"Вот это и скверно", - сказал Горн. (Chapter XV)



In a letter of Dec. 10, 1890, to Ivan Leontiev-Shcheglov Chekhov compares Sakhalin to ad (Hell) and Ceylon (the island in the Indian Ocean that Chekhov visited on his way back from Sakhalin, the former place of penal servitude), to ray (Paradise):



Я был и в аду, каким представляется Сахалин, и в раю, т. е. на острове Цейлоне. Какие бабочки, букашки, какие мушки, таракашки!

Chekhov quotes Krylov’s fable Lyubopytnyi (“A Curious Man”) and mentions babochki (butterflies) that he saw in Ceylon.



At the end of Chekhov's story Gusev (1890) set in the Indian Ocean akula (a shark) appears:



After that another dark body appeared. It was a shark. It swam under Gusev with dignity and no show of interest, as though it did not notice him, and sank down upon its back, then it turned belly upwards, basking in the warm, transparent water and languidly opened its jaws with two rows of teeth. The harbour pilots are delighted, they stop to see what will come next. After playing a little with the body the shark nonchalantly puts its jaws under it, cautiously touches it with its teeth, and the sailcloth is rent its full length from head to foot; one of the weights falls out and frightens the harbour pilots, and striking the shark on the ribs goes rapidly to the bottom.
Overhead at this time the clouds are massed together on the side where the sun is setting; one cloud like a triumphal arch, another like a lion, a third like a pair of scissors. . . . From behind the clouds a broad, green shaft of light pierces through and stretches to the middle of the sky; a little later another, violet-coloured, lies beside it; next that, one of gold, then one rose-coloured. . . . The sky turns a soft lilac. Looking at this gorgeous, enchanted sky, at first the ocean scowls, but soon it, too, takes tender, joyous, passionate colours for which it is hard to find a name in human speech.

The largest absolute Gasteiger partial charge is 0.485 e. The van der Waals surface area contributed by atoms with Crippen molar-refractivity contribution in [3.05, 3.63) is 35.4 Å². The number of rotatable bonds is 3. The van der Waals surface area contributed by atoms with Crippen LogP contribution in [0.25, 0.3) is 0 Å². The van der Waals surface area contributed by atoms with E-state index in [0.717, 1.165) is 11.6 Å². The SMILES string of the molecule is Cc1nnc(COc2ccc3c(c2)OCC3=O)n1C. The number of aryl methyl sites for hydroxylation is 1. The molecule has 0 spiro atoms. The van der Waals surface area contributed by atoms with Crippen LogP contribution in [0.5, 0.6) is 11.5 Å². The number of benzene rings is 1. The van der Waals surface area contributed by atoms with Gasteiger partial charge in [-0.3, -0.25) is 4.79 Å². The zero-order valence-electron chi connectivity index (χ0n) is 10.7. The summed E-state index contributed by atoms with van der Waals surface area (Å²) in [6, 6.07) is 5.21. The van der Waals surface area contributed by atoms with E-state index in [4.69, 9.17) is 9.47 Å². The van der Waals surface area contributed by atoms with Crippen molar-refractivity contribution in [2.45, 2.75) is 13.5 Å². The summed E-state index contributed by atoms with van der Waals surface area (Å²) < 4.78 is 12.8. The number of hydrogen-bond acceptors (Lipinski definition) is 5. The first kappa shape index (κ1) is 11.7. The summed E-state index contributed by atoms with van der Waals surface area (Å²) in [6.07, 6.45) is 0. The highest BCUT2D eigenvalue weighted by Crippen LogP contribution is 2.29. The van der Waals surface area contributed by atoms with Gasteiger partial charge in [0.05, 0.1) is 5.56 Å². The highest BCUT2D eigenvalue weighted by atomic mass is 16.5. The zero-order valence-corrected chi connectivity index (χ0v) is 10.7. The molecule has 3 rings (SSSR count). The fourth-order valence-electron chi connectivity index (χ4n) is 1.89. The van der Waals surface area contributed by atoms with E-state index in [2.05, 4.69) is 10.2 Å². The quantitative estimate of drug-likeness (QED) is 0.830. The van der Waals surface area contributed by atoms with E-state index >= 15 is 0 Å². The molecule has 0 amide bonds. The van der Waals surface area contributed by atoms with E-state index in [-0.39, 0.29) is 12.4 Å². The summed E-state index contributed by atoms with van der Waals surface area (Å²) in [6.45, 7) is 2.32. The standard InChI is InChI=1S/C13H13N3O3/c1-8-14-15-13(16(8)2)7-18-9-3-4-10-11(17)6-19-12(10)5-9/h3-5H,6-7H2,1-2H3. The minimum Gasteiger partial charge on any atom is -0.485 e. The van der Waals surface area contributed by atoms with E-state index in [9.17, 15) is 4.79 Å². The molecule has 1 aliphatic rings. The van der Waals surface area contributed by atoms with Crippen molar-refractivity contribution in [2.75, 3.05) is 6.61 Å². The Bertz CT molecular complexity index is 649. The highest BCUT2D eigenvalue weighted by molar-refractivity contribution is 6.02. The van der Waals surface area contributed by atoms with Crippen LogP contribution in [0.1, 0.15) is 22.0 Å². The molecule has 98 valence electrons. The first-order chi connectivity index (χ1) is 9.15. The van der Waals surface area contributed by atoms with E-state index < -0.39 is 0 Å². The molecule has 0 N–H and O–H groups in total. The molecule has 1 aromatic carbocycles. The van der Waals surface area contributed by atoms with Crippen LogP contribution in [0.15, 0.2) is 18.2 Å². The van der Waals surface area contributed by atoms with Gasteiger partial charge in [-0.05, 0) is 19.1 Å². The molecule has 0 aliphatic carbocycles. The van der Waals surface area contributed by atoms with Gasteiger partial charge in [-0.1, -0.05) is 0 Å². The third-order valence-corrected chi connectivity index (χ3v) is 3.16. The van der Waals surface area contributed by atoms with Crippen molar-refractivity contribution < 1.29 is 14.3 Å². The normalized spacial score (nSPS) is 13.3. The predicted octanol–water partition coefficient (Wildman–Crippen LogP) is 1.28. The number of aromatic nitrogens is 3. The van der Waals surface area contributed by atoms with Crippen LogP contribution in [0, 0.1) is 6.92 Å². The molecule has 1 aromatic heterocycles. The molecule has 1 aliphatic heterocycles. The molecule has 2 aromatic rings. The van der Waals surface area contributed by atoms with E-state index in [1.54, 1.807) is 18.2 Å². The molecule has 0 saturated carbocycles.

In Kamera Obskura the writer Segelkranz (a friend of Kretschmar) compares Horn to akula (a shark):



«Никто меня не посылал! — крикнул Зегелькранц. — Почему вы такой тон со мной берете? Странно, право. Вы ведь не знаете самого главного. С ним путешествовал его приятель, художник, фамилью в данную минуту забыл — Берг, нет не Берг, — Беринг, Геринг…»

«Не Горн ли?» — мрачно спросил Макс.

«Да-да, конечно, Горн! Вы его…?»

«…Знаменитость — пустил моду на морских свинок. Препротивный господин. Я его раза два видел. Но при чём это всё?»

«Я же вижу, что вы не в курсе дела. Поймите: выяснилось, что эта женщина и этот художник, за спиною Бруно…»

«Мерзость. Свинарник», — проговорил Макс.

«И вот представьте себе: Бруно это узнаёт. Я не стану вам говорить, как именно узнает, — слишком страшно, художественный донос, но факт тот, что он узнает, и дальше следует неописанное, неописуемое, — он сажает её в автомобиль и мчится сломя голову, мчится по зигзагам шоссе, сто вёрст в час, над обрывами, и нарочно метит в пропасть — самоубийство, двойное самоубийство… Но не удалось: она цела, он слеп. Вы теперь понимаете?…»

Пауза.

«Да, это для меня новость, — сказал наконец Макс. — Это для меня новость. А что сталось с тем прохвостом?»

«Неизвестно, но есть все основания думать, что он, подобно акуле, последовал и дальше за ними. И вот теперь вообразите: человек слеп, физически слеп, но этого мало, он знает, что кругом измена, а сделать ничего не может. Ведь это пытка, застенок! Надо что-нибудь предпринять, нельзя это так оставить». (Chapter XXXVI)



Before jumping into the Atlantic from Admiral Tobakoff Lucette gulps down three ‘Cossack ponies’ of Klass vodka. After the third pony her head begins to swim like hell and she remembers the sharks that michman Tobakoff, when he got shipwrecked off Gavaille, frightened away with snatches of old songs:



She drank a 'Cossack pony' of Klass vodka - hateful, vulgar, but potent stuff; had another; and was hardly able to down a third because her head had started to swim like hell. Swim like hell from sharks, Tobakovich!... (3.5)



Btw., Gusev (or Gusinykh, or Gusiadi) was Chekhov's name for his brother Alexander who suffered from alcoholism and had an enlarged liver (the names Gusev, Gusinykh and Gusiadi come from gus', "goose," and bring to mind foie gras), father of the great actor and stage director Mikhail Chekhov.



In Uzhasnye muzhiki (“Terrible Peasants,” 1897), an article on Chekhov's story Muzhiki (“Peasants,” 1897), N. Ladozhski (V. K. Peterson’s penname derived from Ladoga) compares Chekhov to vivisektor (a vivisectionist):



сам автор как личность вполне отсутствует, изображая “полнейшее спокойствие вивисектора”